Género. Historia.

Lo que nos cuenta. Aproximación sintética (relativamente, claro, porque son más de mil páginas de texto sin contar los apéndices) a la Segunda Guerra Mundial que trata, con éxito, de mostrar cómo el conflicto global se construyó mediante enfrentamientos relacionados pero diferentes en muchos sentidos.

¿Quiere saber más de este libro, sin spoilers? Visite:

Mar 16, 2015 rated it it was amazing  ·  review of another edition
Shelves: favorites
"6 Years. 60 millions lives lost. No human life untouched"
Honza Prchal
Sep 07, 2017 rated it it was amazing
While I and a few others think Stopped At Stalingrad to be Beevor's best book, because it was so original, there is a very solid case to be made that this general history of the war is his best.
It is so good that one is immediately aware that the author studied under Keegan.
Beevor's treatment of Soviet Archives (not just for the plans to invade Western Europe that were aborted by the Atomic bombs) and recent scholarship on the Chinese Civil War makes it depressingly illuminating. A fifth of huma
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  • Inferno: The World at War, 1939-1945
  • Stalingrad: How the Red Army Triumphed
  • Destiny in the Desert: The Story Behind El Alamein - the Battle That Turned the Tide
  • No Simple Victory: World War II in Europe, 1939-1945
  • A World at Arms: A Global History of World War II
  • The War of Wars: The Great European Conflict 1793 - 1815
  • Leningrad: The Epic Siege of World War II, 1941-1944
  • Barbarossa
  • The War in the West: Volume 1: The Rise of Germany, 1939-1941
  • Dunkirk - The Men They Left Behind
  • The Storm of War: A New History of the Second World War
  • Dresden: Tuesday, 13 February, 1945
  • The End: The Defiance and Destruction of Hitler's Germany 1944-45
  • The Second World War: A Complete History
  • Alamo in the Ardennes: The Untold Story of the American Soldiers Who Made the Defense of Bastogne Possible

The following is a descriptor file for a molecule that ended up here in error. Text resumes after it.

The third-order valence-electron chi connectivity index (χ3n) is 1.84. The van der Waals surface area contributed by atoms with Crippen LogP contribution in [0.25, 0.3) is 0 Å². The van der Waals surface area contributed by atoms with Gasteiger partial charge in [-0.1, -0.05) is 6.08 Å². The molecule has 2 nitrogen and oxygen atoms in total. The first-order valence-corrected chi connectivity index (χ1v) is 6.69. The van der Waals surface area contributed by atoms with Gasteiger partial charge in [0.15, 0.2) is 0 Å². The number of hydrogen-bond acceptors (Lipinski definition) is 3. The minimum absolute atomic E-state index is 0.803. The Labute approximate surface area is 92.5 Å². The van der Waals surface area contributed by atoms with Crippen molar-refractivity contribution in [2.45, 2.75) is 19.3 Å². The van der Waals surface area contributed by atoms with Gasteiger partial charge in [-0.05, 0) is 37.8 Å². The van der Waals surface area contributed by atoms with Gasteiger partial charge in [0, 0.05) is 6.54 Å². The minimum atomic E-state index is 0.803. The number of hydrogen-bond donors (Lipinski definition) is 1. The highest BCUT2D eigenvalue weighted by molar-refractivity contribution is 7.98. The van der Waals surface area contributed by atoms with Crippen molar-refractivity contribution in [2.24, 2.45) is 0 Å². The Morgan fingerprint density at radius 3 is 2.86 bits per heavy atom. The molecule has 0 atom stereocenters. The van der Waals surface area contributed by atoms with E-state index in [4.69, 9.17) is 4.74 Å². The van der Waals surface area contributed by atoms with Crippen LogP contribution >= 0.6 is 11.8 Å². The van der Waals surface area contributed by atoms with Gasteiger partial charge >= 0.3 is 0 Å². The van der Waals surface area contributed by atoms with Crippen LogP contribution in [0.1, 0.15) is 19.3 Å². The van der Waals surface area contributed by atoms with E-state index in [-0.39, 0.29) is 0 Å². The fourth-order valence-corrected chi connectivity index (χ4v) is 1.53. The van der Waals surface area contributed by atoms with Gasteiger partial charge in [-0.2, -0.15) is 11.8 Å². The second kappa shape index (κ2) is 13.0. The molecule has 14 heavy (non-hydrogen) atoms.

• The Pacific War: 1941-1945
Antony James Beevor is a British historian who was educated at Winchester College and Sandhurst. He studied under the famous historian of World War II, John Keegan. Beevor is a former officer with the 11th Hussars who served in England and Germany for five years before resigning his commission. He has published several popular histories on the Second World War and the 20th century in general.

“In Soviet eyes the definition of ‘fascist’ included anyone who did not follow the orders of the Communist Party.” 2 likes
“Stalin’s appeasement of Hitler had continued with a large increase in deliveries to Germany of grain, fuel, cotton, metals and rubber purchased in south-east Asia, circumventing the British blockade. During the period of the Molotov–Ribbentrop Pact, the Soviet Union had provided 26,000 tons of chromium, used in metal alloys, 140,000 tons of manganese and more than two millions tons of oil to the Reich. Despite having received well over eighty clear indications of a German invasion–indeed probably more than a hundred–Stalin seemed more concerned with ‘the security problem along our north-west frontier’, which meant the Baltic states. On the night of 14 June, a week before the German invasion, 60,000 Estonians, 34,000 Latvians and 38,000 Lithuanians were forced on to cattle trucks for deportation to camps in the distant interior of the Soviet Union. Stalin remained unconvinced even when, during the last week before the invasion, German ships rapidly left Soviet ports and embassy staff were evacuated.” 1 likes